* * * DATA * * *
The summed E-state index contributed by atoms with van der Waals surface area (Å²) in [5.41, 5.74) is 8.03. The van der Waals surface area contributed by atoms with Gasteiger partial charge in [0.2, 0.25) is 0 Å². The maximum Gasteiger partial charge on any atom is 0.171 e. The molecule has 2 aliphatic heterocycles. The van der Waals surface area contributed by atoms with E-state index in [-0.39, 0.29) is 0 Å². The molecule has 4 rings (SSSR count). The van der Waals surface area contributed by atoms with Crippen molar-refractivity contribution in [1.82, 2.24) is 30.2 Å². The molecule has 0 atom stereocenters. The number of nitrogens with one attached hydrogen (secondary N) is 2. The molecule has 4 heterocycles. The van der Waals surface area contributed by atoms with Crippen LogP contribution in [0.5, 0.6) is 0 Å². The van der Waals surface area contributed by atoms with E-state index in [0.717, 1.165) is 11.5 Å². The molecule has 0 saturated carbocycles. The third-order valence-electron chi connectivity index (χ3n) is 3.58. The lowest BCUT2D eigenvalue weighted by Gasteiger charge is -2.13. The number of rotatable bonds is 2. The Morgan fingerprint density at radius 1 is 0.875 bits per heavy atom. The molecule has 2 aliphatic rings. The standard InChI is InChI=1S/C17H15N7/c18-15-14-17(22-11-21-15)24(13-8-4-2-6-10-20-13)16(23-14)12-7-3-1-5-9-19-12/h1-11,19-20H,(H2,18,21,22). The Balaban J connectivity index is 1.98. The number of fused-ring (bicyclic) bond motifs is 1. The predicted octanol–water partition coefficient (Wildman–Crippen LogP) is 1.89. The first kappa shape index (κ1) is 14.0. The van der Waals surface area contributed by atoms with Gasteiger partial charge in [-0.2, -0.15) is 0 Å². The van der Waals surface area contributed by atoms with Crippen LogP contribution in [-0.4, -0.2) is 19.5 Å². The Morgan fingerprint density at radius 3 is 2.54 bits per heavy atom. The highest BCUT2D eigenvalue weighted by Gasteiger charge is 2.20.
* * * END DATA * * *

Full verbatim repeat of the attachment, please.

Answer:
The summed E-state index contributed by atoms with van der Waals surface area (Å²) in [5.41, 5.74) is 8.03. The van der Waals surface area contributed by atoms with Gasteiger partial charge in [0.2, 0.25) is 0 Å². The maximum Gasteiger partial charge on any atom is 0.171 e. The molecule has 2 aliphatic heterocycles. The van der Waals surface area contributed by atoms with E-state index in [-0.39, 0.29) is 0 Å². The molecule has 4 rings (SSSR count). The van der Waals surface area contributed by atoms with Crippen molar-refractivity contribution in [1.82, 2.24) is 30.2 Å². The molecule has 0 atom stereocenters. The number of nitrogens with one attached hydrogen (secondary N) is 2. The molecule has 4 heterocycles. The van der Waals surface area contributed by atoms with Crippen LogP contribution in [0.5, 0.6) is 0 Å². The van der Waals surface area contributed by atoms with E-state index in [0.717, 1.165) is 11.5 Å². The molecule has 0 saturated carbocycles. The third-order valence-electron chi connectivity index (χ3n) is 3.58. The lowest BCUT2D eigenvalue weighted by Gasteiger charge is -2.13. The number of rotatable bonds is 2. The Morgan fingerprint density at radius 1 is 0.875 bits per heavy atom. The molecule has 2 aliphatic rings. The standard InChI is InChI=1S/C17H15N7/c18-15-14-17(22-11-21-15)24(13-8-4-2-6-10-20-13)16(23-14)12-7-3-1-5-9-19-12/h1-11,19-20H,(H2,18,21,22). The Balaban J connectivity index is 1.98. The number of fused-ring (bicyclic) bond motifs is 1. The predicted octanol–water partition coefficient (Wildman–Crippen LogP) is 1.89. The first kappa shape index (κ1) is 14.0. The van der Waals surface area contributed by atoms with Gasteiger partial charge in [-0.2, -0.15) is 0 Å². The van der Waals surface area contributed by atoms with Crippen LogP contribution in [-0.4, -0.2) is 19.5 Å². The Morgan fingerprint density at radius 3 is 2.54 bits per heavy atom. The highest BCUT2D eigenvalue weighted by Gasteiger charge is 2.20.